Nellie was a bit blunter. “You know I was brought up in Windsor and there are a lot of people who can’t bear to see anyone having a good time, having beautiful clothes and diamonds and a little excitement in their lives,” she told the Free Press. “The plain truth is that they’re jealous.” Nellie mentioned she had 12 fashionable hats worth $20 a piece and a half dozen fancy suites for each season. The Tigers’ ace hurler enjoyed spending lavishly on his wife and Nellie chirped, “He’s never happy except when I’m happy.”

For the next three seasons, Donovan was a success on the diamond, including another World Series appearance in 1909, where he won Game Two against the Pittsburgh Pirates. However, by the end of 1912 Donovan’s right arm was worn out, as was his stay on the Tigers’ roster, and he was shipped out to manage the Providence, Rhode Island, minor league team. Donovan managed that club in 1913 and 1914, when Nellie apparently forgot her edict that one had to be “crazy” to leave her husband and filed for divorce in early 1915. Bill didn’t contest it and the marriage, once called “one of the rare baseball romances that occur outside of the story books,” was over. After the divorce, Donovan focused on his new job as manager of the New York Yankees.

To use a baseball term, Nellie already had someone in the on-deck circle. The ex-Mrs. Donovan moved way up the social ladder with her second husband, Harold Chester Barnsfield (also known as Barnefield). One of the richest men in Rhode Island, he was involved in silk manufacturing after graduating from Brown University and studying law at Harvard. Nellie and Harold met at the Providence ballpark, where “Wild Bill” had managed the previous two seasons. “Mr. Barnsfield was one of the most ardent fans and was seen at the games constantly rooting for Bill’s pennant winners,” the press reported. Nellie and H.C.’s honeymoon took the newlyweds to Buenos Aires, which was much more luxurious than her honeymoon with Bill at a relative’s house in Windsor.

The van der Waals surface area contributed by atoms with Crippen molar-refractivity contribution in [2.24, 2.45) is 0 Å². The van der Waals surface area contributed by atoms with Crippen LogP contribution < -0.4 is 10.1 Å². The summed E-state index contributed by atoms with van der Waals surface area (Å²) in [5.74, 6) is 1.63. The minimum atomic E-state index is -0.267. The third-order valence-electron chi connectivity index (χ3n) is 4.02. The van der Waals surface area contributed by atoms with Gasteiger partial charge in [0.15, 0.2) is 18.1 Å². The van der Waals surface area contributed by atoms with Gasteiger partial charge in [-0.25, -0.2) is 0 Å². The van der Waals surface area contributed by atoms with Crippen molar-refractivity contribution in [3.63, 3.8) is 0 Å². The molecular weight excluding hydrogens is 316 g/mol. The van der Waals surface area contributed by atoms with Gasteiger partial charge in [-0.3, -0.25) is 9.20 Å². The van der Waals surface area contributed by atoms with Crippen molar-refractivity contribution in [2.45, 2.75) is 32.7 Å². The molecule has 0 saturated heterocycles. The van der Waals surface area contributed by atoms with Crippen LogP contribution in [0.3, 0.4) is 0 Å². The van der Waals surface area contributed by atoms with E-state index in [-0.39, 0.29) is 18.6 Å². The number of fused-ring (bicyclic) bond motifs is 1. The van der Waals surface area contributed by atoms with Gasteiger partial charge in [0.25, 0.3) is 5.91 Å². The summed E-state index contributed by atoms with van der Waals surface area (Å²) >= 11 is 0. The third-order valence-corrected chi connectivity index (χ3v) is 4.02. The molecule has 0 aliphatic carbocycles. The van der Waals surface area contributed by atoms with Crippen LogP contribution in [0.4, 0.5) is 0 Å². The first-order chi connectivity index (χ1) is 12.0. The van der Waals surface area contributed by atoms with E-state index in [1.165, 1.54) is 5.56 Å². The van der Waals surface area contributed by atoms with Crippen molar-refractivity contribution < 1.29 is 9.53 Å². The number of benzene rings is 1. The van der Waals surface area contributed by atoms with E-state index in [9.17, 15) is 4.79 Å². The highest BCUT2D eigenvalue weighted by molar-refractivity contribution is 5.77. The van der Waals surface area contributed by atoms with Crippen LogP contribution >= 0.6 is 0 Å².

Bill spent three undistinguished years behind the bench for the Yankees, occasionally entering a game as a reliever, then made two more pitching appearances with the Tigers in 1918. He returned to managing the Philadelphia Phillies in 1921, followed by two successful minor league seasons in New Haven, Connecticut. That success fueled rumors he was in line to return to the majors as Washington’s skipper. But on his way to the winter baseball meetings in Chicago, his train was stopped for a wreck on the tracks in western New York state when it was rammed from behind. Donovan was among nine people killed on the evening of December 9, 1923. The 47-year-old was buried in a family plot in Pennsylvania.

His ex-wife had spent her time travelling around the world. She and her new husband bounced between Providence, New York City, and Natick, Massachusetts, and took numerous European cruises. Their winters were spent in Miami and Palm Springs Florida, going to parties and watching polo matches. During a trip to France in 1925, the 47-year-old Mr. Barnsfield dropped dead, leaving Nellie a 38-year-old wealthy widow.

Nellie then moved around among Detroit, New York, and Los Angeles, while still spending her winters in the posh locale of southern Florida. Following World War II, Nellie’s whereabouts become hard to confirm, as is her death date and final resting place.

“Wild Bill” Donovan, the fire-balling pennant-winning pitcher and Nellie Stephen, the teenaged Canadian beauty, were one of Detroit’s first sports celebrity couples. For nearly a decade, their star shown bright, only to fade when Bill left the major leagues. As the couple had no children, they left no offspring to claim their baseball royalty. So the celebrity family of Detroit’s famous couple ended a century ago, far from where it began at the Princess Roller Rink and Bennett Park.

Image at top: Bill Donovan (Library of Congress photo) and Nellie Donovan (Detroit Free Press photo)


Mitch Lutzke is the author of The Page Fence Giants, published by McFarland. Earlier this year the book was named a recipient of a Michigan Notable Book Award. His website is www.mitchlutzke.com.